Most of the information that we use on these devices is accessed in real time, and we are relying more and more on centralized and cloud based services to deliver this information to us. The data is not stored on the device directly, but rather accessed via connecting to other services and sources that provide the data for authorized users.
While there are many standards and compliance mandates put forth by HIPAA to help outline the requirements for securing health information, there are still no clear definitions on standards to address the privacy and security of information in mobile devices.
The ONC is now taking on the task to put together, based on public input, a set of best practices related to the use of mobile devices by providers and other health care delivery professionals to access, store and transmit health information. The current public comment will remain open until Friday March 30th, 2012.
The ONC has outlined some of the details of what they are seeking as part of the feedback, including:
- World Usages of Mobile Devices by Providers and Other Health Care Delivery Professionals
- Real World Mobile Device Privacy & Security Practices, Strategies and Technology
- Any Other Comments on Provider and Other Health Care Delivery Professional Usages of Mobile Devices
March 4, 2012 11:22 PM
Posted by: RedaChouffani
During the HIMSS conference this year, I had the chance to visit the booths of two voice recognition providers. I was very interested in seeing the progress and innovations that these vendors continue to bring to the health care market. As I continue to receive questions and requests from physicians about how voice recognition can help reduce transcription costs while still maintaining high quality patient care and satisfaction, I am finding that M*Modal and Nuance are taking it to the next level with some of their newer versions and platforms.
Clinical language understanding (CLU) has begun to be utilized by Nuance. Through their CLU product, they offer EHR vendors and integrators the functionality to convert speech to discrete data that can directly be stored in the EHR. While this technology is not completely new, it does offer the incredible value of simplifying and reducing the amount of data entry and scribing that has traditionally been associated with EHRs.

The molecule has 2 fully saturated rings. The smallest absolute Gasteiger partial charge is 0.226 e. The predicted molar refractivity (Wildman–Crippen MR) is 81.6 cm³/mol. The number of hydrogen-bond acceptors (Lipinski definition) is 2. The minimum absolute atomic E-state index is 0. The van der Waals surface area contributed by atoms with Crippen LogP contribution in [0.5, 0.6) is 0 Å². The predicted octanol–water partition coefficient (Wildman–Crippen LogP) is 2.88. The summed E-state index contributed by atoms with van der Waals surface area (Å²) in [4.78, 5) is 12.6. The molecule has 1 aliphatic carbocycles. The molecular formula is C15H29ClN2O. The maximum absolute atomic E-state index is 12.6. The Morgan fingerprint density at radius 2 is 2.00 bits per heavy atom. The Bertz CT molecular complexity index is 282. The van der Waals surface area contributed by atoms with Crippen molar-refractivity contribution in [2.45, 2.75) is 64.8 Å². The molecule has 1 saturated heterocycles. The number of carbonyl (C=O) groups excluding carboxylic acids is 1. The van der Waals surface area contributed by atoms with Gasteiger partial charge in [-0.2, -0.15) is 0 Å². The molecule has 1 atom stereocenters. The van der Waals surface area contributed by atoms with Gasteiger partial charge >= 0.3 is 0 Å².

In one of the videos on Nuance’s web site, their system transcribes with a very high accuracy what a physician is dictating into a microphone. But what was the most interesting about the video was the fact that after the clinician finished, the Nuance solution was able to extract specific data from the speech and populate the different EHR areas such as vitals, medication list and problem list, without a single click.
As we continue to see this type of advancement and innovation in the speech recognition arena, and the success of other products such as Siri and IBM’s Watson, we are certain to see a tangible shift from the traditional interaction model with EHR systems.
The following is a list of areas that will see a significant change due to advancements in voice recognition and clinical language understanding:
Data Capture: One of the challenges that physicians face today in deciding to jump on the voice recognition train is concern with the level of accuracy of the captured data.While precision is not at a 99.99% rate yet, the technological advancements that have been made thus far continues to improve and is spurring a recent increase in adoption.